Surge in Turkey's coal consumption .
The 2018 rise in coal consumption was driven by India and China, the two largest coal-consuming economies, with Turkey and Russia also contributing to the rising demand.
China, responsible for nearly half of global coal consumption, has seen its second consecutive annual increase, driven mainly by power generation and some industrial sectors such as steel, chemicals and cement. Coal consumption increased again in 2018, against a slowdown in economic growth and gas supply worries lowering emphasis on a shift from coal to gas space heating. This goes against previous efforts to “green” the economy whilst maintaining prosperity.
Consistent increases in economic growth and thus domestic demand for coal in India, primarily from industry and power generation, are outstripping the build out of renewables and cleaner, more efficient technologies.
The largest decrease in coal consumption comes from the United States (-4%), reaching its lowest level in 40 years as a result of the retirement of coal-fired power plants (15 GW of capacity closed in 2018), stronger emissions standards and the availability of cheaper natural gas for electricity generation.
Coal consumption fell for the sixth year in a row in Europe, due to climate policies, increased competition from renewables and gas, and higher CO2 emissions costs (three-fold increase in 2018) in the European Union; on the contrary, coal demand rose by 11% in Turkey.
According to the American Wind Energy Association (AWEA), the installed wind power capacity in the United States has reached 100 GW in the third quarter of 2019 (from over 94 GW at the end of 2018), enough to supply power to 32 million US households. Wind installations accelerated in the third quarter of 2019, with 8 new large power projects totalling 1.9 GW commissioned.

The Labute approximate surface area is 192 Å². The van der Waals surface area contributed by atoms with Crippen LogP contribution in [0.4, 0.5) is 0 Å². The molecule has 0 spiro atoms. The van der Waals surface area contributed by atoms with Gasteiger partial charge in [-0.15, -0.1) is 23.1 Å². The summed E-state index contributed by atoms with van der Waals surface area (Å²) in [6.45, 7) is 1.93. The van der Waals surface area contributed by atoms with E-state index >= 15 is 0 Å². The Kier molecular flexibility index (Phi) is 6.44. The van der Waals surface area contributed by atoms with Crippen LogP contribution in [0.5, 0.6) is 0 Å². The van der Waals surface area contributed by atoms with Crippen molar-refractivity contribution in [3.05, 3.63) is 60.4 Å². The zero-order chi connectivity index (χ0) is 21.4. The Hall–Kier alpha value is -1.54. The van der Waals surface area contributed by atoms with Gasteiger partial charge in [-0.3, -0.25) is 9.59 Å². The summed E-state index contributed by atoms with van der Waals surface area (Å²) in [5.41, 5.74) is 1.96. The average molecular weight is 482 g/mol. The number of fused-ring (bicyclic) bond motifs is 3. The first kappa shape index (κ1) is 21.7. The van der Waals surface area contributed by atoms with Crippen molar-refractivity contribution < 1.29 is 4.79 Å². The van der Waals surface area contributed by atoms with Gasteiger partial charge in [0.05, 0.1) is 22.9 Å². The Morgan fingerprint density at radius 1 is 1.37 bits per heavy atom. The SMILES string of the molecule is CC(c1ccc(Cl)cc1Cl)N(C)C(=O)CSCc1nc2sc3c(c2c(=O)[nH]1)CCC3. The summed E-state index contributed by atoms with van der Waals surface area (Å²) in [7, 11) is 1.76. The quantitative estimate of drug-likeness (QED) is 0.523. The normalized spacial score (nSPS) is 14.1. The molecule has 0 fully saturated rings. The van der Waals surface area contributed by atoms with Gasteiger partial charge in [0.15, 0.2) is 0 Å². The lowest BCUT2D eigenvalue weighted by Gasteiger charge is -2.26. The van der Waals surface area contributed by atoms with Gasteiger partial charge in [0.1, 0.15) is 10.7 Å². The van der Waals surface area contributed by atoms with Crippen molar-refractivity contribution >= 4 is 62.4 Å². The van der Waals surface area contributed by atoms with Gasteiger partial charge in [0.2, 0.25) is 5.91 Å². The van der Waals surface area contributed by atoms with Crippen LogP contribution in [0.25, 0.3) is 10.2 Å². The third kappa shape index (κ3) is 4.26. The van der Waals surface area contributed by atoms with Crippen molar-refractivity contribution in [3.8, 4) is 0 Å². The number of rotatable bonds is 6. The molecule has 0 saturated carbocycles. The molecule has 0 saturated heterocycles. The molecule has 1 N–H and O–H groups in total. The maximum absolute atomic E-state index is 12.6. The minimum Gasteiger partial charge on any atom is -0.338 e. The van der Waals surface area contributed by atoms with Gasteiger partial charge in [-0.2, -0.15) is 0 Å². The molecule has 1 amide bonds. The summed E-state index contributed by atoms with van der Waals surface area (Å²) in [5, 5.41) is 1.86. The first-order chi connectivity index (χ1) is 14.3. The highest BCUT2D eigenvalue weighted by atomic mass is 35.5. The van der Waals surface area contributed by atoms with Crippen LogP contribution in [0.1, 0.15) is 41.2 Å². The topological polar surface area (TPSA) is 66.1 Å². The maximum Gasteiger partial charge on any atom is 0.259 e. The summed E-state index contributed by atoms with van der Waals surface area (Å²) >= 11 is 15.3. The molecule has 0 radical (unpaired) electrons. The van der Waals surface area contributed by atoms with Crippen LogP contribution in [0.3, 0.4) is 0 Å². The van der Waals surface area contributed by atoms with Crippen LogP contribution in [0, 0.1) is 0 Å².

According to the annual report on the functioning of the European carbon market, greenhouse gras (GHG) emissions from installations covered by the EU ETS decreased by 4.1% (around 73 MtCO2eq) to 1,682 MtCO2eq in 2018, thanks to a 7.3% drop in emissions from the power and heat production sector (down to 913 MtCO2eq). Verified emissions from the industrial sector remained stable (-0.1%) at 769 MtCO2eq, while those from aviation grew by 3.9% to 67 MtCO2eq.
According to the National Energy Administration (NEA) of China, energy supply continued to improve in the first nine months of 2019: domestic crude oil production increased by 1.2%, compared to the same period of 2018, to 143 Mt, reversing three consecutive years of decline. Domestic gas production also grew by 9.5% year-on-year to nearly 128 bcm. Coal production should continue to increase, as 40 new large and medium-sized coal mines with a cumulated capacity of 196 Mt were approved during the 9-month period.
Between January and June 2019, the US net gas sales abroad reached 4.1 bcf/d (116 mcm/d) on average, a level two times superior to the net exports in 2018. According to the EIA, the expansion of US gas trade surplus is mostly due to the increase of LNG exports.